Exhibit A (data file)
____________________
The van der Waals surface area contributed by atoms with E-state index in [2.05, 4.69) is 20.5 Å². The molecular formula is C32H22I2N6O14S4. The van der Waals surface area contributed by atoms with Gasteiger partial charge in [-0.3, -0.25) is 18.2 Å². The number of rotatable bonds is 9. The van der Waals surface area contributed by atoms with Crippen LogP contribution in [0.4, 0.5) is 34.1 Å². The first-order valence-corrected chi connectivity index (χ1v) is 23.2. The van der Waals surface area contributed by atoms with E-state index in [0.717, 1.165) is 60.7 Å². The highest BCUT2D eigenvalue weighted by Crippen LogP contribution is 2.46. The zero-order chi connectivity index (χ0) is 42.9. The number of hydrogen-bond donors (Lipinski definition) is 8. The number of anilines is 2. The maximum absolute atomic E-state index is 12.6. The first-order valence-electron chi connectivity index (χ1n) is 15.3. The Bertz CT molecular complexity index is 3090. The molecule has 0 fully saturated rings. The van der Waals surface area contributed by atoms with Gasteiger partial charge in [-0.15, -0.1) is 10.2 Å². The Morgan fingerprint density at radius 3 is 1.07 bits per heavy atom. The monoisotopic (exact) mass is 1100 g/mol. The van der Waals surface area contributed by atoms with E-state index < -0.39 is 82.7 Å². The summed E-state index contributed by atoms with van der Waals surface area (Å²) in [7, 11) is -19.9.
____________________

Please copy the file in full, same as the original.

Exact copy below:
The van der Waals surface area contributed by atoms with E-state index in [2.05, 4.69) is 20.5 Å². The molecular formula is C32H22I2N6O14S4. The van der Waals surface area contributed by atoms with Gasteiger partial charge in [-0.3, -0.25) is 18.2 Å². The number of rotatable bonds is 9. The van der Waals surface area contributed by atoms with Crippen LogP contribution in [0.4, 0.5) is 34.1 Å². The first-order valence-corrected chi connectivity index (χ1v) is 23.2. The van der Waals surface area contributed by atoms with E-state index in [0.717, 1.165) is 60.7 Å². The highest BCUT2D eigenvalue weighted by Crippen LogP contribution is 2.46. The zero-order chi connectivity index (χ0) is 42.9. The number of hydrogen-bond donors (Lipinski definition) is 8. The number of anilines is 2. The maximum absolute atomic E-state index is 12.6. The first-order valence-electron chi connectivity index (χ1n) is 15.3. The Bertz CT molecular complexity index is 3090. The molecule has 0 fully saturated rings. The van der Waals surface area contributed by atoms with Gasteiger partial charge in [-0.15, -0.1) is 10.2 Å². The Morgan fingerprint density at radius 3 is 1.07 bits per heavy atom. The monoisotopic (exact) mass is 1100 g/mol. The van der Waals surface area contributed by atoms with E-state index < -0.39 is 82.7 Å². The summed E-state index contributed by atoms with van der Waals surface area (Å²) in [7, 11) is -19.9.